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Friends of the Koala celebrates 35 years of koala conservation

Friends of the Koala, the leading koala conservation group in the Northern Rivers is celebrating its 35th anniversary this year.

The group first formed as an organisation in 1986 with the aim to protect and enhance koala habitat. In the years that followed, the group grew to encompass rescuing, rehabilitating, and releasing sick and injured koalas from across the Northern Rivers region. Today, Friends of the Koala has a holistic approach to koala conservation; not only do they rescue, rehabilitate and release koalas, but they also restore and protect habitat, educate the community, assist in relevant research and advocate on behalf of koalas at a local, state and national level.

“We are really proud of the achievements we’ve made over the past 35 years,” said President Aliison Kelly.

“It is amazing to think we have tended to over 5,000 sick, injured and orphaned koalas, of which over 30% have been released back to the wild and issued over half million koala food trees and native rainforest plants across the Northern Rivers region”.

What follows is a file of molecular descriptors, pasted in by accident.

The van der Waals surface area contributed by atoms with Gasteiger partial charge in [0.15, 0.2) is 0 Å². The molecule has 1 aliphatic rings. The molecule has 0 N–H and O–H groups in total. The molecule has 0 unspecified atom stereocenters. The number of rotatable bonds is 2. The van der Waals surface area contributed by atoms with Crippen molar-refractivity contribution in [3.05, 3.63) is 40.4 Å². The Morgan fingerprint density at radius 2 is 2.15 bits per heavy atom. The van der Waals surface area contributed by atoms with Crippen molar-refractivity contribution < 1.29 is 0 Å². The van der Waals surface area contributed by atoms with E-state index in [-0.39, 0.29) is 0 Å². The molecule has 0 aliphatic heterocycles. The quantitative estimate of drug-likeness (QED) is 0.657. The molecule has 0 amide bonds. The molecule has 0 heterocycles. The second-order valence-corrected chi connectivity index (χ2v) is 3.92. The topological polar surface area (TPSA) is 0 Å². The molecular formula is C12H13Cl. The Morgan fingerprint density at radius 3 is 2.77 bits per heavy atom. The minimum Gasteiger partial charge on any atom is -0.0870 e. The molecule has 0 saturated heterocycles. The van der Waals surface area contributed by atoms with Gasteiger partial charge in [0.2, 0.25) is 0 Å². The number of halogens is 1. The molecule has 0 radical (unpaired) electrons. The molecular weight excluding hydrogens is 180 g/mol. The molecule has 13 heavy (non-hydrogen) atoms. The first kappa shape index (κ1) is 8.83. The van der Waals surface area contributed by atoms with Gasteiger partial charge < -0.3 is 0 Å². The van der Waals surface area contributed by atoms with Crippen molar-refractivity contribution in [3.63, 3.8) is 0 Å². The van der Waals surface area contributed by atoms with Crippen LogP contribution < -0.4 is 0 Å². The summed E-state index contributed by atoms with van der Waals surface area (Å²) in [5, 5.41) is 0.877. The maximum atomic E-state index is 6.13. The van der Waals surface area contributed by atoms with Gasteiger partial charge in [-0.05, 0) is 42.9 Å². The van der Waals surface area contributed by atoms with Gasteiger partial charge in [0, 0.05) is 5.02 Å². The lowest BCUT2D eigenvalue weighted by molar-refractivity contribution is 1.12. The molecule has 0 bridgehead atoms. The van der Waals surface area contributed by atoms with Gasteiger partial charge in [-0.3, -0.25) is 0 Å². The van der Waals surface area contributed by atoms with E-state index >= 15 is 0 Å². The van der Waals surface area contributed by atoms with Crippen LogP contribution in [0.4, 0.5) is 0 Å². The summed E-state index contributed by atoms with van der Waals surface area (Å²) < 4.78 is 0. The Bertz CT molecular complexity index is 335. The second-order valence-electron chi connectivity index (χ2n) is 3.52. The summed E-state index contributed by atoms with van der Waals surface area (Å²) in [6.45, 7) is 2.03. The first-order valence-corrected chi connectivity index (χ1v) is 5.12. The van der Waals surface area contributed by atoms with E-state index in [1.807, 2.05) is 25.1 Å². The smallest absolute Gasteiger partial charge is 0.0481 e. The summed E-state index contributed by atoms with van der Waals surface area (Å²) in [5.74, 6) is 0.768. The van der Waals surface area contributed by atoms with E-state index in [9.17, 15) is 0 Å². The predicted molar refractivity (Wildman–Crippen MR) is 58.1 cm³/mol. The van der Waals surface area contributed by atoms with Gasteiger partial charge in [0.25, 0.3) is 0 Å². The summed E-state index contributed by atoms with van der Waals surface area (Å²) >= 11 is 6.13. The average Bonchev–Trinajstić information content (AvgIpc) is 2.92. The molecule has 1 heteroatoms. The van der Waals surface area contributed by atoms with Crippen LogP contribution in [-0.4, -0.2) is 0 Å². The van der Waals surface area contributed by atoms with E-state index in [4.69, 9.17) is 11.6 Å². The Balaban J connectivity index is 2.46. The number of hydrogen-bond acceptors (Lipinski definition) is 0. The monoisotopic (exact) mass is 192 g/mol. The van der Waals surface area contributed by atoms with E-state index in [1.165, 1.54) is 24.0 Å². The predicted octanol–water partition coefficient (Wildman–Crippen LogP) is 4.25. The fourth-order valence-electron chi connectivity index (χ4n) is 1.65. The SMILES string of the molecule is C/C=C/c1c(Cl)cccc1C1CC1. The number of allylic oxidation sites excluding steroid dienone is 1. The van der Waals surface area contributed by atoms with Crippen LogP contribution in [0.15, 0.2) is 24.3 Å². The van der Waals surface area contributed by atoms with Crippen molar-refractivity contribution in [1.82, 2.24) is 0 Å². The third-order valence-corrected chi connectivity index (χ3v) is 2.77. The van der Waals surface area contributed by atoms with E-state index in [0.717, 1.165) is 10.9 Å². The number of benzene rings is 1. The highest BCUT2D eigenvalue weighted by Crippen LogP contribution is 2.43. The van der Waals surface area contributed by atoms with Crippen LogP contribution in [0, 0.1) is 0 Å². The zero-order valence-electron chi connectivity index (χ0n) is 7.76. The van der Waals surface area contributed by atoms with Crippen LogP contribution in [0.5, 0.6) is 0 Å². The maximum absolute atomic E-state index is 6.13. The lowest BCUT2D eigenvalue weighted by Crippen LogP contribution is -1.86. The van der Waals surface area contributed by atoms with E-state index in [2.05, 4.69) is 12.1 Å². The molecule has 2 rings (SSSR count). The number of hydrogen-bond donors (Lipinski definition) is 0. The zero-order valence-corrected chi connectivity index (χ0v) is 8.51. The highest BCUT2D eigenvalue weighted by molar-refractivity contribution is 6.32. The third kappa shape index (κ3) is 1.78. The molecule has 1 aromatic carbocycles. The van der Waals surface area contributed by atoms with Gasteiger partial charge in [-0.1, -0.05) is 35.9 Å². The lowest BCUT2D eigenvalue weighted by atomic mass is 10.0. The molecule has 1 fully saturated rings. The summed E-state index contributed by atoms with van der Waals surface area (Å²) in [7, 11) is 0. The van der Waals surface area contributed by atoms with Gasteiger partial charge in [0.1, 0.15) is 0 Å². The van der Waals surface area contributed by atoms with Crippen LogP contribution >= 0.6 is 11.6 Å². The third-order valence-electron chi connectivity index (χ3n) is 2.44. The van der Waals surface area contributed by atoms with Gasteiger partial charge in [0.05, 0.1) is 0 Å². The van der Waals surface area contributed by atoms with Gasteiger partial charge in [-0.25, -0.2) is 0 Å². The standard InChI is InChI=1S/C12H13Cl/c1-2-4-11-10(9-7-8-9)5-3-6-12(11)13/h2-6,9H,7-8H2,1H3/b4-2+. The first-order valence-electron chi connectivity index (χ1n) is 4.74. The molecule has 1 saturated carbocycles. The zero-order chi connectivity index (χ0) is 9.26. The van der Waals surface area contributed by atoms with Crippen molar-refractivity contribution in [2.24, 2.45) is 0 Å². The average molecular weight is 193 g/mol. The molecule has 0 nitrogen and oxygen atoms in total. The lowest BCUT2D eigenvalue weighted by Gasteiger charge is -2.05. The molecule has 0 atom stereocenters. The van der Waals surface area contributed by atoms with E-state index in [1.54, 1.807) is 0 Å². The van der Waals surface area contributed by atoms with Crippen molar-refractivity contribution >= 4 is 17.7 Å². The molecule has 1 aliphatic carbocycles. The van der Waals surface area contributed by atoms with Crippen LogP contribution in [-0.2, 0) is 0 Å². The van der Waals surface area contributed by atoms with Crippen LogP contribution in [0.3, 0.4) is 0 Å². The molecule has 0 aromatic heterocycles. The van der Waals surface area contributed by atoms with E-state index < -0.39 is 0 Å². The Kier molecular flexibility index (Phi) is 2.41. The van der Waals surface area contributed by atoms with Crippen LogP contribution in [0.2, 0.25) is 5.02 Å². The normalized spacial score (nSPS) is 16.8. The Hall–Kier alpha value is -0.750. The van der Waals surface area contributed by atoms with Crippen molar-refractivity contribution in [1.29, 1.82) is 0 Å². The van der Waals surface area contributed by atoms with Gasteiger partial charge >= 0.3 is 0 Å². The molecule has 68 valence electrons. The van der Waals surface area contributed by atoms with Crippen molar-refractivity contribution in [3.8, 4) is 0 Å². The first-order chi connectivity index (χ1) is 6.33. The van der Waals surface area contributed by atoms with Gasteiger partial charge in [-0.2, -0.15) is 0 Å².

While Friends of the Koala have provided a much-needed service to the region’s koala population, the group has also contributed to the social, cultural, and environmental wellbeing of the community by connecting members to a greater cause.

“The current volunteer and staff group is now building upon the significant legacy established by the thousands of volunteers who have dedicated their time, energy and passion to our cause over the past 35 years,” said Ms. Kelly.

The groups impact was recently recognised at the Northern Rivers Regional Business Awards becoming Regional Winner of Outstanding Community Organisation Award and state finalist in the category.

“We believe in a future for koalas. We are committed to evolving Friends of the Koala and hope to extend the legacy of Friends of the Koala for another 35 years into the future. If you believe in a future for this iconic species, we would love your support to ensure that Northern Rivers koalas can continue to thrive in the years ahead”.